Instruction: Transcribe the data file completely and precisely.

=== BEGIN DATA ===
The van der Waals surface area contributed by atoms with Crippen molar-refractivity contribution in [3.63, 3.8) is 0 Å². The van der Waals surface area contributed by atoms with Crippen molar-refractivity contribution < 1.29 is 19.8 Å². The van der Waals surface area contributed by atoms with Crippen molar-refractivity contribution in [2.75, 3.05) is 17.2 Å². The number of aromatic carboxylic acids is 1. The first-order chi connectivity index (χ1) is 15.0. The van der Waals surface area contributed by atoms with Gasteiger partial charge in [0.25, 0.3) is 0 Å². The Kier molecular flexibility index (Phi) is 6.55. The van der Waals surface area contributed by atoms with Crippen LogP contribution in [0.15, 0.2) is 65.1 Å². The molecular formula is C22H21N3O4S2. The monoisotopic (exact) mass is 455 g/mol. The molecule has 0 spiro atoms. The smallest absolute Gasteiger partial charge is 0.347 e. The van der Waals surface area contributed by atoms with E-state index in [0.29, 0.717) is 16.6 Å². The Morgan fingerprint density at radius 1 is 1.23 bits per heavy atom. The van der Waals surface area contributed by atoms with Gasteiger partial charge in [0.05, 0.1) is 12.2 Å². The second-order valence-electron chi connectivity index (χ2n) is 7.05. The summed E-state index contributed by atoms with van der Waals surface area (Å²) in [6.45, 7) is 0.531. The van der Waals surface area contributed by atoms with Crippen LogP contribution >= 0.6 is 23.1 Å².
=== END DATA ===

The van der Waals surface area contributed by atoms with Crippen molar-refractivity contribution in [3.63, 3.8) is 0 Å². The van der Waals surface area contributed by atoms with Crippen molar-refractivity contribution < 1.29 is 19.8 Å². The van der Waals surface area contributed by atoms with Crippen molar-refractivity contribution in [2.75, 3.05) is 17.2 Å². The number of aromatic carboxylic acids is 1. The first-order chi connectivity index (χ1) is 15.0. The van der Waals surface area contributed by atoms with Gasteiger partial charge in [0.25, 0.3) is 0 Å². The Kier molecular flexibility index (Phi) is 6.55. The van der Waals surface area contributed by atoms with Crippen LogP contribution in [0.15, 0.2) is 65.1 Å². The molecular formula is C22H21N3O4S2. The monoisotopic (exact) mass is 455 g/mol. The molecule has 0 spiro atoms. The smallest absolute Gasteiger partial charge is 0.347 e. The van der Waals surface area contributed by atoms with E-state index in [0.29, 0.717) is 16.6 Å². The Morgan fingerprint density at radius 1 is 1.23 bits per heavy atom. The van der Waals surface area contributed by atoms with Gasteiger partial charge in [0.05, 0.1) is 12.2 Å². The second-order valence-electron chi connectivity index (χ2n) is 7.05. The summed E-state index contributed by atoms with van der Waals surface area (Å²) in [6.45, 7) is 0.531. The van der Waals surface area contributed by atoms with Crippen LogP contribution >= 0.6 is 23.1 Å².